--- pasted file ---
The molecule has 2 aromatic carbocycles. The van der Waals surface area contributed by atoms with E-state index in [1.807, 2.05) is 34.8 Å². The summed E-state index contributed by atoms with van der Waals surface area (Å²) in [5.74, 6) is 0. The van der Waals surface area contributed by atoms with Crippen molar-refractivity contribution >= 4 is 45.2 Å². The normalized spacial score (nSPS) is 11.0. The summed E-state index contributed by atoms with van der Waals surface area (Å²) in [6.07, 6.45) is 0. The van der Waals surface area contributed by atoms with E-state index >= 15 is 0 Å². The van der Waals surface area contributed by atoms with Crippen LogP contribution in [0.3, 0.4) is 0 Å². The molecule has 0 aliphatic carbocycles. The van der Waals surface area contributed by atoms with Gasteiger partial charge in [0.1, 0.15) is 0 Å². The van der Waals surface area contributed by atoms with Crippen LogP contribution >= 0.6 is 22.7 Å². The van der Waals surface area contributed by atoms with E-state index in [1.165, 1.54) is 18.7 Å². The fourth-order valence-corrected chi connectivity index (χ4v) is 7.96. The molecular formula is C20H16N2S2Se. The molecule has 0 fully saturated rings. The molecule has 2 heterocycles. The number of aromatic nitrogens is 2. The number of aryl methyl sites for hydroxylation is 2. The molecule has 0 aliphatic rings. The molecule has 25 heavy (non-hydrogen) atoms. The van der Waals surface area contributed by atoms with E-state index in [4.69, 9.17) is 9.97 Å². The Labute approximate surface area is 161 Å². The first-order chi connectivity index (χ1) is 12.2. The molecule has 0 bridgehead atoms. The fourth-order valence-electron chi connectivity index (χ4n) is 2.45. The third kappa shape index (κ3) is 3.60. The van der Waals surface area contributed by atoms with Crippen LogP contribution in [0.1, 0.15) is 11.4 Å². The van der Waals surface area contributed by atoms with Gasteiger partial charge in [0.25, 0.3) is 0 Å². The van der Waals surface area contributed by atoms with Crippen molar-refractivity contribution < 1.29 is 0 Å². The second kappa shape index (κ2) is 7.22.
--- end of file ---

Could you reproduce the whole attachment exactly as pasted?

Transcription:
The molecule has 2 aromatic carbocycles. The van der Waals surface area contributed by atoms with E-state index in [1.807, 2.05) is 34.8 Å². The summed E-state index contributed by atoms with van der Waals surface area (Å²) in [5.74, 6) is 0. The van der Waals surface area contributed by atoms with Crippen molar-refractivity contribution >= 4 is 45.2 Å². The normalized spacial score (nSPS) is 11.0. The summed E-state index contributed by atoms with van der Waals surface area (Å²) in [6.07, 6.45) is 0. The van der Waals surface area contributed by atoms with E-state index >= 15 is 0 Å². The van der Waals surface area contributed by atoms with Crippen LogP contribution in [0.3, 0.4) is 0 Å². The molecule has 0 aliphatic carbocycles. The van der Waals surface area contributed by atoms with Gasteiger partial charge in [0.1, 0.15) is 0 Å². The van der Waals surface area contributed by atoms with Crippen LogP contribution >= 0.6 is 22.7 Å². The van der Waals surface area contributed by atoms with E-state index in [1.165, 1.54) is 18.7 Å². The fourth-order valence-corrected chi connectivity index (χ4v) is 7.96. The molecular formula is C20H16N2S2Se. The molecule has 0 fully saturated rings. The molecule has 2 heterocycles. The number of aromatic nitrogens is 2. The number of aryl methyl sites for hydroxylation is 2. The molecule has 0 aliphatic rings. The molecule has 25 heavy (non-hydrogen) atoms. The van der Waals surface area contributed by atoms with E-state index in [4.69, 9.17) is 9.97 Å². The Labute approximate surface area is 161 Å². The first-order chi connectivity index (χ1) is 12.2. The molecule has 0 bridgehead atoms. The fourth-order valence-electron chi connectivity index (χ4n) is 2.45. The third kappa shape index (κ3) is 3.60. The van der Waals surface area contributed by atoms with Crippen LogP contribution in [0.1, 0.15) is 11.4 Å². The van der Waals surface area contributed by atoms with Gasteiger partial charge in [0.25, 0.3) is 0 Å². The van der Waals surface area contributed by atoms with Crippen molar-refractivity contribution < 1.29 is 0 Å². The second kappa shape index (κ2) is 7.22.